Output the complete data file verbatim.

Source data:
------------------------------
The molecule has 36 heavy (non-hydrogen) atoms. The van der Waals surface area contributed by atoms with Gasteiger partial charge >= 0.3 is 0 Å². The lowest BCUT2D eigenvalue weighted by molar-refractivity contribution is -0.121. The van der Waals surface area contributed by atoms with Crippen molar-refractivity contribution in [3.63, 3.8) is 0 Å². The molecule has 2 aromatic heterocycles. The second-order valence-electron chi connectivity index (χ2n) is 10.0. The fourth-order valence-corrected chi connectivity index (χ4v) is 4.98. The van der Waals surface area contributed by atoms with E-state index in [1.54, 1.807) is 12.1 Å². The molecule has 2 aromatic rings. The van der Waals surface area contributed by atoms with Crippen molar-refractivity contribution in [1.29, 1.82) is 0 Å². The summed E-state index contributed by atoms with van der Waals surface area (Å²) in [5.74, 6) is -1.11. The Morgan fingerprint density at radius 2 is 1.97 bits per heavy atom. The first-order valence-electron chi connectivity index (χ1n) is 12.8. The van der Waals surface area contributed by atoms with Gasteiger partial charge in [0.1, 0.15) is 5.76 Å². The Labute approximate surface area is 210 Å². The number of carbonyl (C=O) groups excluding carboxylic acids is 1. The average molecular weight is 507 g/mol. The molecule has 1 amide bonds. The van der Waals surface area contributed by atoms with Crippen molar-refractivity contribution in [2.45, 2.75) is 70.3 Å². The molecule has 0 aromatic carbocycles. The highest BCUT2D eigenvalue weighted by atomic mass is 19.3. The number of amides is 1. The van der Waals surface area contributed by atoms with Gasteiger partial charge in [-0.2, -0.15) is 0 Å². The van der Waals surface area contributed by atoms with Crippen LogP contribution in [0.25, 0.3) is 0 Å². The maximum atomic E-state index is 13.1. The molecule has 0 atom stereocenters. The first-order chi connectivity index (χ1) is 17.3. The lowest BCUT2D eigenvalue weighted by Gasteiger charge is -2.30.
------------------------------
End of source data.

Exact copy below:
The molecule has 36 heavy (non-hydrogen) atoms. The van der Waals surface area contributed by atoms with Gasteiger partial charge >= 0.3 is 0 Å². The lowest BCUT2D eigenvalue weighted by molar-refractivity contribution is -0.121. The van der Waals surface area contributed by atoms with Crippen molar-refractivity contribution in [3.63, 3.8) is 0 Å². The molecule has 2 aromatic heterocycles. The second-order valence-electron chi connectivity index (χ2n) is 10.0. The fourth-order valence-corrected chi connectivity index (χ4v) is 4.98. The van der Waals surface area contributed by atoms with E-state index in [1.54, 1.807) is 12.1 Å². The molecule has 2 aromatic rings. The van der Waals surface area contributed by atoms with Crippen molar-refractivity contribution in [1.29, 1.82) is 0 Å². The summed E-state index contributed by atoms with van der Waals surface area (Å²) in [5.74, 6) is -1.11. The Morgan fingerprint density at radius 2 is 1.97 bits per heavy atom. The first-order valence-electron chi connectivity index (χ1n) is 12.8. The van der Waals surface area contributed by atoms with Gasteiger partial charge in [0.1, 0.15) is 5.76 Å². The Labute approximate surface area is 210 Å². The number of carbonyl (C=O) groups excluding carboxylic acids is 1. The average molecular weight is 507 g/mol. The molecule has 1 amide bonds. The van der Waals surface area contributed by atoms with Crippen molar-refractivity contribution in [2.45, 2.75) is 70.3 Å². The molecule has 0 aromatic carbocycles. The highest BCUT2D eigenvalue weighted by atomic mass is 19.3. The number of amides is 1. The van der Waals surface area contributed by atoms with Gasteiger partial charge in [-0.2, -0.15) is 0 Å². The van der Waals surface area contributed by atoms with Crippen LogP contribution in [0.25, 0.3) is 0 Å². The maximum atomic E-state index is 13.1. The molecule has 0 atom stereocenters. The first-order chi connectivity index (χ1) is 17.3. The lowest BCUT2D eigenvalue weighted by Gasteiger charge is -2.30.